As the US government tightens its fiscal belt, it is important for policymakers to consider that cutting key programs can create ripple effects far beyond US borders. A prime example is the Tomahawk missile.
The quick, quiet killing of this program has major implications for the United States, its national interest and foreign policy. Gutting a missile program as successful as Tomahawk sends a concerning message to the US’ allies and adversaries alike, and will significantly hurt the US’ interests in selling defense systems abroad.
The US has possessed a key comparative advantage with its ability to protect its national interest around the world by projecting its military power and in turn keeping its enemies at an arm’s length. This projected power comes from the US’ possession of vital weapons such as B-52 aircraft carriers, Aegis ships, the Tomahawk cruise missile, and several key military installations around the world.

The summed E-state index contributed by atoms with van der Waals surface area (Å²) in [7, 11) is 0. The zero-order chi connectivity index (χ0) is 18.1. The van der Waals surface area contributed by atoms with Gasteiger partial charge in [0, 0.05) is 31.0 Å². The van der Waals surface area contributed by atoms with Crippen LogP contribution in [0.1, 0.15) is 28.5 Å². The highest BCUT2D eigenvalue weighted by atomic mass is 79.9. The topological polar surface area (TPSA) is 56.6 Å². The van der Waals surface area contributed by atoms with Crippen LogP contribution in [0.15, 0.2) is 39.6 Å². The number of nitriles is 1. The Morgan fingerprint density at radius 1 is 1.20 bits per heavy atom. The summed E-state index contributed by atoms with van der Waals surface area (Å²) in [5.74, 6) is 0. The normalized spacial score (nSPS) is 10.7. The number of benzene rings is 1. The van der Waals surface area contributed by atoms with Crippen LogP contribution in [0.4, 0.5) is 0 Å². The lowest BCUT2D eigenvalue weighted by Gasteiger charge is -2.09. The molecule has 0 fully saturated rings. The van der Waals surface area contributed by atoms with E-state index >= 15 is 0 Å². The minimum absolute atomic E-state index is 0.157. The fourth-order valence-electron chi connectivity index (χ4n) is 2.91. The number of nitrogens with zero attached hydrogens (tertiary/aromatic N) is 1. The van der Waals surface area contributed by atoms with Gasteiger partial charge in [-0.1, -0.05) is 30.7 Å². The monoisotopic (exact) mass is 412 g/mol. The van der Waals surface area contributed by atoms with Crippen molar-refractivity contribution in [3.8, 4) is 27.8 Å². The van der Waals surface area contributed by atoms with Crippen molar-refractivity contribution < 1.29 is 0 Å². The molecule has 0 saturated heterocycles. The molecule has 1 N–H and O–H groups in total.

In deterring enemies, the Tomahawk missile has proven to be first-rate. Tomahawk has the ability to suppress enemy air defense systems without putting service personal in harm’s way—in an inexpensive and highly efficient manner. It also allows for the precise and accurate targeting of individual marks, providing the US an industrial scale capability that no other nation posses and that no other nation can counter.
Discontinuing the Tomahawk means the Pentagon will have to restrict their mission decision making to the number of missiles left in the US arsenal, severely limiting the US’ capacity to act in any future conflict.
Ending the Tomahawk program will not just have tactical implications for warfighters, but will also impact this US’s interests abroad, specifically in terms of its relationships with its allies and partners. Both The United Kingdom and Australia envisage the use of the Tomahawk cruise missile as part of their future defense strategy. Further, the UK has spent considerable amounts of money configuring its weapons platforms to be able to fire Tomahawk. Yet, when the British defense secretary recently visited Washington DC, he was roundly embarrassed by not being informed of the US’ decision to end the program and was thus unable to answer the most basic of questions about a replacement for Tomahawk.
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